Why would a patient need a PET scan?
Positron emission tomography (PET) scans detect early signs of cancer, heart disease and brain disorders. An injectable radioactive tracer detects diseased cells. A combination PET-CT scan produces 3D images for a more accurate diagnosis.
What diseases can a PET scan detect?
PET scans can help detect cancer and how far it has spread. PET scans can show solid tumors in the brain, prostate, thyroid, lungs, and cervix. The scans can also evaluate the occurrence of colorectal, lymphoma, melanoma, and pancreatic tumors.
Is a PET scan serious?
A PET scan is considered to be a safe procedure. It exposes you to around the same amount of radiation that you would receive from the general environment over about three years. The injected radioactive chemicals have a very short lifespan and are removed from the body fairly quickly.
How painful is PET scan?
A PET-CT scan does not hurt. But some positions might be uncomfortable or tiring. You need to lie still for the entire scan. You might also need to keep your arms above your head.
How long does PET scan take?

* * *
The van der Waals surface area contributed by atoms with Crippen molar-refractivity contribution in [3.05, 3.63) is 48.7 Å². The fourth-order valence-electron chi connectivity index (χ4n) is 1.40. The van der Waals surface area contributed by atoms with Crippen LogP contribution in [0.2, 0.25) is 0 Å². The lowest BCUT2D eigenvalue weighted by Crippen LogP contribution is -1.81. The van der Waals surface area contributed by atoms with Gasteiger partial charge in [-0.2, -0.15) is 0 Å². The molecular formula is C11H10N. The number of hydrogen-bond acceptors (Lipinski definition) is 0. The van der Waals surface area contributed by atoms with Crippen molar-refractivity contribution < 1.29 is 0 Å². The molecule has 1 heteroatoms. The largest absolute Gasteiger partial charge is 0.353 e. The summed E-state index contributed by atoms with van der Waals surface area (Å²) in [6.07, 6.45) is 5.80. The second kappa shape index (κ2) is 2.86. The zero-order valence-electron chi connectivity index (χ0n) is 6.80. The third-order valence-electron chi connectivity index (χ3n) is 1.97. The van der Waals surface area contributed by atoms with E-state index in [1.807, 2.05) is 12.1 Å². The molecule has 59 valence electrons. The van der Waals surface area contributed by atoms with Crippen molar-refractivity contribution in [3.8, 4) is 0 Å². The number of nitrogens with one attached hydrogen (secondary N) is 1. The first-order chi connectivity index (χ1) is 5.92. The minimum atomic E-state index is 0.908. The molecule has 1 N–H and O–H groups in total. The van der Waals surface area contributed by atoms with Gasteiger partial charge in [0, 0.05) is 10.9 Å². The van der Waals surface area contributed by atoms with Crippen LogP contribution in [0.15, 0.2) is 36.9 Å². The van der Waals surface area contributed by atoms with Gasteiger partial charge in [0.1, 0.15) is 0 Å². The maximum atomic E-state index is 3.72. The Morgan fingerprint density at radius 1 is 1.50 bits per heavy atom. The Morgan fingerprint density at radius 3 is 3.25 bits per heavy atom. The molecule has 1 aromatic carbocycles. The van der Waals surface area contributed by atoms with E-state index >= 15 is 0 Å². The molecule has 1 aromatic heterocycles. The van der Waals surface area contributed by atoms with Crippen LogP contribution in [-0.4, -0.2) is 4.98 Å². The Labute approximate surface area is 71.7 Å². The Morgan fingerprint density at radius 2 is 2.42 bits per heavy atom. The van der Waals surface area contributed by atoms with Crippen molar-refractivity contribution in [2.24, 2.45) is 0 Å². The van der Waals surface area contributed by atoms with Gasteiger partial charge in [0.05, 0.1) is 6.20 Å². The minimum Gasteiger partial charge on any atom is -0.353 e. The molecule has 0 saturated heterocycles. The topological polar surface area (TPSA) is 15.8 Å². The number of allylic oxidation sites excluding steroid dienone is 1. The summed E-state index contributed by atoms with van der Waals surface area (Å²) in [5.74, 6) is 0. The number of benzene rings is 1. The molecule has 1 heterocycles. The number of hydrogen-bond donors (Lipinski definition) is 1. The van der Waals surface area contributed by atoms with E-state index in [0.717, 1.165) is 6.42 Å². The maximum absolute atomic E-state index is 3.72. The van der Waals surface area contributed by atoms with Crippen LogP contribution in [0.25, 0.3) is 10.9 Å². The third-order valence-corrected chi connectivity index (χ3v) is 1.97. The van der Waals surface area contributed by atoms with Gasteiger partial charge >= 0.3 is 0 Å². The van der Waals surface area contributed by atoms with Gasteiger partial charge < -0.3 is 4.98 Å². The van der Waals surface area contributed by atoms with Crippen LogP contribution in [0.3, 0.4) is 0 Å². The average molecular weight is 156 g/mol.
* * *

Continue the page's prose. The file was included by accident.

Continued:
How long does a PET scan take? A PET scan will take about 60 to 90 minutes for the radiotracer to start working, depending on what type of information your doctor is looking for. Once you’re ready to start the scan, you’ll be asked to lie on your back on a platform.
When would a doctor order a PET scan?
A PET scan uses radioactive tracers to measure the chemical reactions in your body in order to diagnose diseases. A doctor will recommend a cardiac PET scan to check the blood flow to your heart muscles. The scan can indicate areas of decreased blood flow, which allows your doctor to accurately decide the next steps.
Do you have to take your clothes off for a PET scan?
You will be asked to remove any clothing, jewelry, or other objects that may interfere with the scan. If you are asked to remove clothing, you will be given a gown to wear. You will be asked to empty your bladder prior to the start of the procedure.
Is a PET scan better than a biopsy?
A recent study published in the Journal of Nuclear Medicine reported that imaging with 18F-fluorodeoxyglucose (FDG) PET/CT was more accurate, demonstrated a higher negative predictive value and was more sensitive than bone marrow biopsy, the current gold standard, for determining bone marrow involvement in sufferers of …